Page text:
US independent filmmaker Jean-Claude La Marre is whipping up a storm at the moment with the release of his new movie “Color of the Cross”. The film tells the story of the last 48 hours of the life of Jesus of Nazareth. The reason for the interest is that La Marre is black and he himself plays the lead role. It is the first representation in the history of American cinema of Jesus as a black man. One third of the world’s population claim to be Christian and the Western world’s calendar is based on his birth. So there is much vested interest in the manner of Jesus’ appearance on screens.
Stephen Prothero, chairman of the religion department at Boston University, says that different cultures have imagined Jesus in different ways. In Japan, Jesus looks Japanese. In Africa, he is black. But in the western world, he is almost always white. La Marre himself said, "black people in this country are the only race of people who worship a god outside their own image." He added that showing Christ as a black man in Color of the Cross is "the most poignant way to deal with the issue of race in this country because it goes to the heart of how we look at the world."
In 1962, the great Italian filmmaker Pier Paolo Pasolini was invited to a seminar in a Franciscan monastery in Assisi. Although he was a homosexual, an atheist and a communist, he accepted the invite after Pope John XXIII called for dialogue with non-Catholic artists. In his hotel room Pasolini read a copy of the Gospels. The result of his reading was a film "The Gospel According to St. Matthew" (1964), which was shot mostly in the poor, desolate Italian district of Basilicata, and its capital city, Matera. It tells the life of Christ in almost in 7 Up style, a low budget documentary following him from birth. All the actors were amateurs. Pasolini's Jesus was Enrique Irazoqui. Irazoqui was a white Spanish economics student who came to interview Pasolini. Pasolini said, "even before we had started talking, I said 'Excuse me, but would you act in one of my films'?" Schwartz describes Irazoqui as the "...son of a Basque father and a Jewish mother ... thin, stoop-shouldered, heavy-browed, anything but the muscular Christ of Michelangelo."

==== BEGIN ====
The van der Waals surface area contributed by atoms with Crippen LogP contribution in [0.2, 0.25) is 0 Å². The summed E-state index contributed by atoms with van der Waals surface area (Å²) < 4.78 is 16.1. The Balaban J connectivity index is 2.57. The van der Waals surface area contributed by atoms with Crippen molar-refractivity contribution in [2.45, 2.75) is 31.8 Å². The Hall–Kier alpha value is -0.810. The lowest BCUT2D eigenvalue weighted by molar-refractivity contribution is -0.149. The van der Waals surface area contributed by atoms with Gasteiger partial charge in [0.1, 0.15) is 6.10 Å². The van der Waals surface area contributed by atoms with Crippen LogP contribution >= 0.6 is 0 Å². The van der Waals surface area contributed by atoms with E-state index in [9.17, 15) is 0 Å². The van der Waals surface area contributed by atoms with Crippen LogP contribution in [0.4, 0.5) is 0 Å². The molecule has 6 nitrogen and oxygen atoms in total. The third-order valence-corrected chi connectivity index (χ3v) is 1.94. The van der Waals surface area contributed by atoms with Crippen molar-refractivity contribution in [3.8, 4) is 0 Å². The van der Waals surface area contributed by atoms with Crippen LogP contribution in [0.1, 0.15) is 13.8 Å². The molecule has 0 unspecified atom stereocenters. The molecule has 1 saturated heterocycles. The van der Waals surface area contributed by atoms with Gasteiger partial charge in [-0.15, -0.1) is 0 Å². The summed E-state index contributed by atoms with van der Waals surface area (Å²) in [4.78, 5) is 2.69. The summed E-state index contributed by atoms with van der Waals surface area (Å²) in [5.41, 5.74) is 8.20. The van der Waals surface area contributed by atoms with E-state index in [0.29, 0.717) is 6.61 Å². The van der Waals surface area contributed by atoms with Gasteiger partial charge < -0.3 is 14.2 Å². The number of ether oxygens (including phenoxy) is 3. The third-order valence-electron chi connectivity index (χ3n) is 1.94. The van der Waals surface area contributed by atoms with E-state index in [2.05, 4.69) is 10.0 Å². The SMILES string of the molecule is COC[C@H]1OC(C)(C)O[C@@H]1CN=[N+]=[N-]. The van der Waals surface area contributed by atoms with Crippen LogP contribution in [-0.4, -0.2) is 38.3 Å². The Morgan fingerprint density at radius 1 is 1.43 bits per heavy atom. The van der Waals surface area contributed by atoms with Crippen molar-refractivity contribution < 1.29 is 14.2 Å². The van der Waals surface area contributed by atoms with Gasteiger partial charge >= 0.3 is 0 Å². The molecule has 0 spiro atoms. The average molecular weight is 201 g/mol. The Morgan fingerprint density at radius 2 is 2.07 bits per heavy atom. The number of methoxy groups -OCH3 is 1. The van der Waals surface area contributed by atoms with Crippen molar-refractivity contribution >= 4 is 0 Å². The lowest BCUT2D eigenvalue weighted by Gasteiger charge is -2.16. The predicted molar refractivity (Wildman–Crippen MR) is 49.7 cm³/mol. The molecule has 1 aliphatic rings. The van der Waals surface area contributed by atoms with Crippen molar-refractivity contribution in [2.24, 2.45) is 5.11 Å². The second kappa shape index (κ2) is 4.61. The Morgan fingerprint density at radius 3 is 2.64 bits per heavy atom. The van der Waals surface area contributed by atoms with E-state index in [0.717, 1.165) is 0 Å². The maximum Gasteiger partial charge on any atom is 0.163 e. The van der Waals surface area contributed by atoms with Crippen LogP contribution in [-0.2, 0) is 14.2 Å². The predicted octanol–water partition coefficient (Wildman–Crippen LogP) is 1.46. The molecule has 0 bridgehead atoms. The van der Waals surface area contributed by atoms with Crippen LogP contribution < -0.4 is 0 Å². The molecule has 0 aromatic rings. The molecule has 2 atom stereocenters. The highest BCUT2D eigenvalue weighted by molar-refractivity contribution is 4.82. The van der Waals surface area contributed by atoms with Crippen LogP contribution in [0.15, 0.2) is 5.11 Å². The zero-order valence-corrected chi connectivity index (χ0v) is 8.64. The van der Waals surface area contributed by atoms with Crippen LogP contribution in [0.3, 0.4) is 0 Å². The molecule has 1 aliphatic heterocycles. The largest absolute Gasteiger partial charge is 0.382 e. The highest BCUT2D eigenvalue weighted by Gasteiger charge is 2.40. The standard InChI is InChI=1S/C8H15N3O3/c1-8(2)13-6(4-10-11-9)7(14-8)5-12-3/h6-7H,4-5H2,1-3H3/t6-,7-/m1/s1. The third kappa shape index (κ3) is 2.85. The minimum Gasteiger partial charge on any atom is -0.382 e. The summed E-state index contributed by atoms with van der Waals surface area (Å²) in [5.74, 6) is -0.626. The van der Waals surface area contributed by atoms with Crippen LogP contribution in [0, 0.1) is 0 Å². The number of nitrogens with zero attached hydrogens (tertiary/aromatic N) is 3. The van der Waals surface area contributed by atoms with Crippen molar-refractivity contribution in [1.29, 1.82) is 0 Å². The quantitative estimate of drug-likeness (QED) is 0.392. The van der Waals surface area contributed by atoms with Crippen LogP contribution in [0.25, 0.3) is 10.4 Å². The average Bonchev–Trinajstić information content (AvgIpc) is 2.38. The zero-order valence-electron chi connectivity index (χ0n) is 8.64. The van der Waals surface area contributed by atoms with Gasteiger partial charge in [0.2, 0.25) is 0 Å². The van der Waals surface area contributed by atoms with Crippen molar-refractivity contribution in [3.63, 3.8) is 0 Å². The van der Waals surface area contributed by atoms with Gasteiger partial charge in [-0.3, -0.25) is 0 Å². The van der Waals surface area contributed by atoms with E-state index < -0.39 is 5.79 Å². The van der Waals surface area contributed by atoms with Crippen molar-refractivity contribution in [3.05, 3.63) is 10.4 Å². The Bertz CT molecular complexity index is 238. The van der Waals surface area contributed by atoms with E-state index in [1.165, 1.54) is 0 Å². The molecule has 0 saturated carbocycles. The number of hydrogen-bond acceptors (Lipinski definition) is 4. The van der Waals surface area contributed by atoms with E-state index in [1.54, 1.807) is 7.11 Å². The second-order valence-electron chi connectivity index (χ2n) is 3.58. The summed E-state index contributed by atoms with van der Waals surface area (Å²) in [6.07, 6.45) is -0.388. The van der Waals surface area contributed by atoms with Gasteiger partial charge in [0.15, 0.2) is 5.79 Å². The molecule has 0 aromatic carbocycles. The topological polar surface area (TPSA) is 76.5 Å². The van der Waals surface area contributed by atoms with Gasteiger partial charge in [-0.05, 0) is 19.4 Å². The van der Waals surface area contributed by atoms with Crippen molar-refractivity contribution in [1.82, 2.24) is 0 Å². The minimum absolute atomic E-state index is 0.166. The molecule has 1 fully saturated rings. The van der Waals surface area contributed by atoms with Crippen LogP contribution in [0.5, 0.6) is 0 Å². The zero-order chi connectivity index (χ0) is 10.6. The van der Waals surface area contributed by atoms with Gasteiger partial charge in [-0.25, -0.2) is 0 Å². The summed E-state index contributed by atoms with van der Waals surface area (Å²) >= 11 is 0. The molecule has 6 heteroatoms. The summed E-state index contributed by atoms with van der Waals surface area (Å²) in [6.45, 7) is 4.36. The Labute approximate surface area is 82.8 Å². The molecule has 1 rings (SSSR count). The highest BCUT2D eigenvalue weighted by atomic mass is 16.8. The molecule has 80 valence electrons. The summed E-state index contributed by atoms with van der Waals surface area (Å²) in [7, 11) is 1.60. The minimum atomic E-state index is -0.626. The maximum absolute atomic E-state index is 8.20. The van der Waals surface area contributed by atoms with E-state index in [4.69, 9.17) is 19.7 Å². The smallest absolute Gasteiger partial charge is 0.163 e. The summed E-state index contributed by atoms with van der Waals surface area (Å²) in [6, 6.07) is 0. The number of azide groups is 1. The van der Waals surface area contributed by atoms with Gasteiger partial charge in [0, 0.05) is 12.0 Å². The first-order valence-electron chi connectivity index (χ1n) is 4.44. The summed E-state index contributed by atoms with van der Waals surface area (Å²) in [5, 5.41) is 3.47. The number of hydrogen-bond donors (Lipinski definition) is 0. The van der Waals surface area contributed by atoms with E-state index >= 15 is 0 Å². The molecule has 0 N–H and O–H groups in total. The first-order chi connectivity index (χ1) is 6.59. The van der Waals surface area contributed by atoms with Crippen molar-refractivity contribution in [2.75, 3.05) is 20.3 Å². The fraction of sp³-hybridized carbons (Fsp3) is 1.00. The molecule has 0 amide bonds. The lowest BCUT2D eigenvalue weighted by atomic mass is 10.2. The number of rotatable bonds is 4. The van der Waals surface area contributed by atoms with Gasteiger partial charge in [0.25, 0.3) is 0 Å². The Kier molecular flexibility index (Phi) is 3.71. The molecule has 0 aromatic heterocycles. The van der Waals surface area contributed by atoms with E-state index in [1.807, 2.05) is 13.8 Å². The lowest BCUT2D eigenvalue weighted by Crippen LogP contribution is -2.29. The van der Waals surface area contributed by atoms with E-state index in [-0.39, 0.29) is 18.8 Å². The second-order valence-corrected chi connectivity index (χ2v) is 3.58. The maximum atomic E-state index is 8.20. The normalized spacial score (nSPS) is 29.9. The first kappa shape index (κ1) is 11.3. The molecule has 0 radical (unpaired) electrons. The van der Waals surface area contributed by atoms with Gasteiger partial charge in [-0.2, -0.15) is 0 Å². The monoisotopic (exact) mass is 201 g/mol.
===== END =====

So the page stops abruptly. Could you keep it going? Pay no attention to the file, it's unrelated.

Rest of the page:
In 2004, Mel Gibson followed in Pasolini’s footsteps and went to Matera to film “the Passion of the Christ”. Gibson went for authenticity by having the local population speak Aramaic (the language of Jesus) and the Romans spoke street-Latin. Gibson told a very violent story about a white Jesus. The American actor James Caviezel thought he was signing up for a surfing movie until Mel Gibson showed up at the interview asking him to suffer not surf.
American audiences were often particular about how they viewed Jesus on the big screen. When test audiences saw Jeffrey Hunter play a crucified Jesus in the 1961 film King of Kings, they reacted badly to the sight of Jesus’ hairy chest on the cross. The scene was reshot with offending hair removed.